29 June 2006
I’m really not sure I can stay awake for this day. Tooooooo tired. It’s worth it, though. I laughed harder last night than I have laughed in years. There were people here from another international organization that’s working with mine and one of them was telling stories about
On Tuesday night, I sat on a rock at the edge of the ocean and watched the waves crash against my rock and the ones next to it and around it and thought about how it is possible for life to come back in a circle like this: that in 2006 I would be sitting on a rock at the beach in Liberia after so many years away.
30 June 2006
I’m amused by the fact that I don’t have to think about which clothes to wear each morning. Of course I have to think about what is going on at the office, but I never have to wonder whether it’s better to save the long-sleeved shirt for tomorrow when it might be colder. Because it won’t be colder. Tomorrow will be just about like today is and yesterday was. The only tiny difference is the rain. If it hasn’t rained in the last few hours, you know it because you are too hot by the time you get up to the gate at 8 o’clock in the morning.
I’m sitting out in front of our compound’s office just wishing that the wireless internet will suddenly come on, even though, since no one is in the office and the wireless router is gone, the chances are approximately zero. We’ve heard varying stories of where the wireless router went. First someone had taken it to his friend’s house for a day or two and it would be back soon. Then it had been taken into town to get fixed. Then they just stopped bothering with excuses and started shrugging. We suspect that it’s somewhere with everything else that has disappeared, lying somewhere in a little cache of “lost” items with C’s cell phone, the plate, the knife, the jar of jam, and the crackers that were left on the back porch and poof! Gone. The sad thing is that we no longer have them, so we can’t put them all into one place and make a diorama of them.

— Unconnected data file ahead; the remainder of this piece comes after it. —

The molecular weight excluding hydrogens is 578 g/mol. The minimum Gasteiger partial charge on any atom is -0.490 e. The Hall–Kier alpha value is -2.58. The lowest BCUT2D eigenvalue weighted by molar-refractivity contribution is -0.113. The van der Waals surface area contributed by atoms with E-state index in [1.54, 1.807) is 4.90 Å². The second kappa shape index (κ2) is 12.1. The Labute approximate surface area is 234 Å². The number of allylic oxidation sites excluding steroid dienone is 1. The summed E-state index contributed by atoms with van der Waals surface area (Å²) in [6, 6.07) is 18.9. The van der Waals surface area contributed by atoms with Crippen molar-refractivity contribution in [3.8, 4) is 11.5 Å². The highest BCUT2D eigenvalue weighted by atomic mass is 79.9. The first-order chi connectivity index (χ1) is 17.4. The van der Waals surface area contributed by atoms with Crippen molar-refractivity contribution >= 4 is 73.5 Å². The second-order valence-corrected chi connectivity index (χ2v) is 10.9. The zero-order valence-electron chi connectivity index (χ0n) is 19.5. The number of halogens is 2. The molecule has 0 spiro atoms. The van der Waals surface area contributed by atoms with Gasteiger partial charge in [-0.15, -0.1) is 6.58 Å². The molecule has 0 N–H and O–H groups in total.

Ah, well. We still have the New Democrat with its Countdown to Power (27 days). That is souvenir enough. There might actually be some power in 27 days. Not out here far away where we live, but we saw workmen cutting down trees and putting up light poles (donated by Ghana even though Liberia is covered in trees) down Tubman Boulevard in Sinkor and over to the hospital.
0847 hrs. Still no one to open the office and give me internet. Still no ride. We were supposed to ready to be picked up at 8 am. More even than East Africa, Liberia seems to be a place where you wait and wait and wait only to be suddenly told to do something RIGHT NOW that you could have been done with already if only you hadn’t had to wait so long. Maybe this is partly because we are interns and everyone else is more important than us, so we wait for a ride for an hour but then can’t keep the ride waiting for even five minutes because someone more important is in the car.
And... gotta go. Car just got here.